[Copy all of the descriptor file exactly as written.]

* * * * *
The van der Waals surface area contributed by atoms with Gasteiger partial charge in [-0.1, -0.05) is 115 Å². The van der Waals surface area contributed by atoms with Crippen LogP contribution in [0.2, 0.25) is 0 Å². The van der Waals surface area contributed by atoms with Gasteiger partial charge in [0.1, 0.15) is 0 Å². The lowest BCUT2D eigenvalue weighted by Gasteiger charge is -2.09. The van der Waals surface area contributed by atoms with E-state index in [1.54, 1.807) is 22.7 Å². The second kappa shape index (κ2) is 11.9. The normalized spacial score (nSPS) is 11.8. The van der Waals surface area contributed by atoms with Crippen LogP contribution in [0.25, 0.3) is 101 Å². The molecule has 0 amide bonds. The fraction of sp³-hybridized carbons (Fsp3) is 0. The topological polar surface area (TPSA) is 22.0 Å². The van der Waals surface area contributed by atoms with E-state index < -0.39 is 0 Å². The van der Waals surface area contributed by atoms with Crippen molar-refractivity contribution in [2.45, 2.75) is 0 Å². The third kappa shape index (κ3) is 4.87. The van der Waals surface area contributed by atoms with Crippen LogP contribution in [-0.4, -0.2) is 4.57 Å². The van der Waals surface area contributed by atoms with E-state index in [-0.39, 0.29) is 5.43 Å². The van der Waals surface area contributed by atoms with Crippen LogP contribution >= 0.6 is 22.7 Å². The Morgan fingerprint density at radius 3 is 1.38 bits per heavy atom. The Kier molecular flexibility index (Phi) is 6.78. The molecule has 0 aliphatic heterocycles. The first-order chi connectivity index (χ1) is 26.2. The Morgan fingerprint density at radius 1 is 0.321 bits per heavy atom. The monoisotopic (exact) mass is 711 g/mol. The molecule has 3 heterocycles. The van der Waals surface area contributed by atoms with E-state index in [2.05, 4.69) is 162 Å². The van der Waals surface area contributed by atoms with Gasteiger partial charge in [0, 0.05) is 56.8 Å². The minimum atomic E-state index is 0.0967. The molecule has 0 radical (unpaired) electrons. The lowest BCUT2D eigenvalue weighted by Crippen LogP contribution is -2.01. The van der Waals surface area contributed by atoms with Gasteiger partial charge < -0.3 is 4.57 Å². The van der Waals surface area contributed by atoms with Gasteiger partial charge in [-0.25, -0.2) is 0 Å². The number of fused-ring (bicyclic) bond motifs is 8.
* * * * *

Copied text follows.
The van der Waals surface area contributed by atoms with Gasteiger partial charge in [-0.1, -0.05) is 115 Å². The van der Waals surface area contributed by atoms with Crippen LogP contribution in [0.2, 0.25) is 0 Å². The van der Waals surface area contributed by atoms with Gasteiger partial charge in [0.1, 0.15) is 0 Å². The lowest BCUT2D eigenvalue weighted by Gasteiger charge is -2.09. The van der Waals surface area contributed by atoms with E-state index in [1.54, 1.807) is 22.7 Å². The second kappa shape index (κ2) is 11.9. The normalized spacial score (nSPS) is 11.8. The van der Waals surface area contributed by atoms with Crippen LogP contribution in [0.25, 0.3) is 101 Å². The molecule has 0 amide bonds. The fraction of sp³-hybridized carbons (Fsp3) is 0. The topological polar surface area (TPSA) is 22.0 Å². The van der Waals surface area contributed by atoms with E-state index < -0.39 is 0 Å². The van der Waals surface area contributed by atoms with Crippen molar-refractivity contribution in [2.45, 2.75) is 0 Å². The third kappa shape index (κ3) is 4.87. The van der Waals surface area contributed by atoms with Crippen LogP contribution in [-0.4, -0.2) is 4.57 Å². The van der Waals surface area contributed by atoms with E-state index in [-0.39, 0.29) is 5.43 Å². The van der Waals surface area contributed by atoms with Crippen LogP contribution >= 0.6 is 22.7 Å². The Morgan fingerprint density at radius 3 is 1.38 bits per heavy atom. The Kier molecular flexibility index (Phi) is 6.78. The molecule has 0 aliphatic heterocycles. The first-order chi connectivity index (χ1) is 26.2. The Morgan fingerprint density at radius 1 is 0.321 bits per heavy atom. The monoisotopic (exact) mass is 711 g/mol. The molecule has 3 heterocycles. The van der Waals surface area contributed by atoms with E-state index in [2.05, 4.69) is 162 Å². The van der Waals surface area contributed by atoms with Gasteiger partial charge in [0, 0.05) is 56.8 Å². The minimum atomic E-state index is 0.0967. The molecule has 0 radical (unpaired) electrons. The lowest BCUT2D eigenvalue weighted by Crippen LogP contribution is -2.01. The van der Waals surface area contributed by atoms with Gasteiger partial charge < -0.3 is 4.57 Å². The van der Waals surface area contributed by atoms with Gasteiger partial charge in [-0.25, -0.2) is 0 Å². The number of fused-ring (bicyclic) bond motifs is 8.